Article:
An F-35, most probably one of the Adir jets recently delivered to the Israeli Air Force, appears on Flightradar24.com: deliberate action or just a case of bad OPSEC?
On Jul. 23, an F-35 went fully visible on popular flight tracking website Flightradar24.com as it performed a mission out of Nevatim airbase. The aircraft could be monitored for about 1 hour as it went “feet wet” (over the sea) north of Gaza then flew northbound to operate near Haifa.
As for the reasons why the aircraft could be tracked online, there are various theories. The first one is that it was a deliberate action: considered the F-35 went “live” few hours Israel made first operational use of David’s Sling missile defense system against two SS-21 Syrian ballistic missiles, there is someone who believes the mission was part of a PSYOPS aimed at threatening Israel’s enemies (Syria in particular). Our readers will probably remember the weird, most probably bogus claim of an IAF F-35 mission into the Iranian airspace originally reported by the Al-Jarida newspaper, a Kuwaiti outlet often used to deliver Israeli propaganda/PSYOPS messages.
However the Israeli Air Force has already made public the fact that the F-35 has been used in air strikes in the Middle East (Syria and another unspecified “front”) lately. On May 23, the Israeli Air Force Commander, Maj. Gen. Amikam Norkin said during a IAF conference attended by 20 commander of air forces from around the world: “The Adir planes are already operational and flying in operational missions. We are the first in the world to use the F-35 in operational activity”. He also showed a photograph of an “Adir” flying at high altitude off Beirut (with radar reflectors, hence not in “stealthy mode”). In other words, there’s probably no need to remind Syria or Iran that the Israeli Air Force has the F-35 since they are already using it in combat.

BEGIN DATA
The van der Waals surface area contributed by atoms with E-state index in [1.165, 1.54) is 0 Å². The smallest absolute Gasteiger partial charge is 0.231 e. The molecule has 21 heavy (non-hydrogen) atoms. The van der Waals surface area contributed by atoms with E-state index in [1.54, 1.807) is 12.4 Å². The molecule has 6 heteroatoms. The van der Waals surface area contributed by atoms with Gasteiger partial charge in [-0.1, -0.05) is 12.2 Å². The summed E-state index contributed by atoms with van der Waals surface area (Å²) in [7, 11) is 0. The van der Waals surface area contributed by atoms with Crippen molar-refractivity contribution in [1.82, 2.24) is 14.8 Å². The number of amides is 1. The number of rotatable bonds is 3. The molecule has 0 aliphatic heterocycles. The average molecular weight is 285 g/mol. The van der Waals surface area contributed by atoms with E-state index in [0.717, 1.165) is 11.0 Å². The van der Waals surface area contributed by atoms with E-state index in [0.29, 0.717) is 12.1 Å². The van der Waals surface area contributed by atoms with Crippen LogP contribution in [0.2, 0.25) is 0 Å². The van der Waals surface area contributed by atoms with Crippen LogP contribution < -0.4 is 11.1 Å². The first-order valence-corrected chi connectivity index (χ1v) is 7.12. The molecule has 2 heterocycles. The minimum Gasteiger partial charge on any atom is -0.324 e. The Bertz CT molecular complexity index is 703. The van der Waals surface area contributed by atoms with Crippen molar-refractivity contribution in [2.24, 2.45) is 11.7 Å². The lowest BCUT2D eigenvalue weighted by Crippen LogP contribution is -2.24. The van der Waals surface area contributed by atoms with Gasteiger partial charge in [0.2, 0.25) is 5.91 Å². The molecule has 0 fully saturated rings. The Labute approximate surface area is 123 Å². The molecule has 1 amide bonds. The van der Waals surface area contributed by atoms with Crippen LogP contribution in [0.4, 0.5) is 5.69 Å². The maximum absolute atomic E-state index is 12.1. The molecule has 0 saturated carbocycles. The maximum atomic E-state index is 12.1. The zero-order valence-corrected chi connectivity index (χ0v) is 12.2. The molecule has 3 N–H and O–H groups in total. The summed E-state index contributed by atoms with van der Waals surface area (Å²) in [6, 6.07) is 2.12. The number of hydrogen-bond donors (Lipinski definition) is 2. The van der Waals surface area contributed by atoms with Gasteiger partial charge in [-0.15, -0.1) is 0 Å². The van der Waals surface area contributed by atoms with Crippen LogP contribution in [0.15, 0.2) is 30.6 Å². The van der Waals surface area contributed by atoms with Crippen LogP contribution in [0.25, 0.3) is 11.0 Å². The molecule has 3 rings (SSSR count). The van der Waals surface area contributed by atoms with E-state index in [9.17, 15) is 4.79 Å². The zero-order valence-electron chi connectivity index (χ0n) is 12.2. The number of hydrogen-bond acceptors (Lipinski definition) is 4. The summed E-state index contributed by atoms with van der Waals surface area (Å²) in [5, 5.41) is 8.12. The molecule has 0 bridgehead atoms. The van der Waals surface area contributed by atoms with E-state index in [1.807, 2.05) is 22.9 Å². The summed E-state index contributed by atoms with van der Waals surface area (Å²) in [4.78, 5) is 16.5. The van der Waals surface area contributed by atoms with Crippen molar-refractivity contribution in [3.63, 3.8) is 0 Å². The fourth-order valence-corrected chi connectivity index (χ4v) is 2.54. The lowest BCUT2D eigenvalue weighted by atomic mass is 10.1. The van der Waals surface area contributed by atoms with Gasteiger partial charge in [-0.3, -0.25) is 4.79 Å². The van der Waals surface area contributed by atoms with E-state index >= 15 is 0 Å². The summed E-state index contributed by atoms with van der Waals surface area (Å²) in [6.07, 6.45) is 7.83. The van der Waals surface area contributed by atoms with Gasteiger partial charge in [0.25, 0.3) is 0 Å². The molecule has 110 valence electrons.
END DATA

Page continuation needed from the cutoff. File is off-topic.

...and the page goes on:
For this reason, there is also someone who believes that the first appearance of an Israeli Adir on Flightradar24 may have been a simple mistake: the Mode-S transponder was not turned off. A case of OPSEC fail in one of the most secretive air arms in the world.
Indeed, transponders are usually turned off during real operations as well as when conducting missions that need to remain invisible (at least to public flight tracking websites and commercial off the shelf receivers). Unless the transponder is turned on for a specific purpose: to let the world know they are there. In fact, as reported several times here, it’s difficult to say whether some aircraft that can be tracked online broadcast their position for everyone to see by accident or on purpose: increasingly, RC-135s and other strategic ISR platforms, including the Global Hawks, operate over highly sensitive regions, such as Ukraine or the Korean Peninsula, with the ADS-B and Mode-S turned on, so that even commercial off the shelf receivers (or public tracking websites) can monitor them. Is it a way to show the flag? Or just a mistake?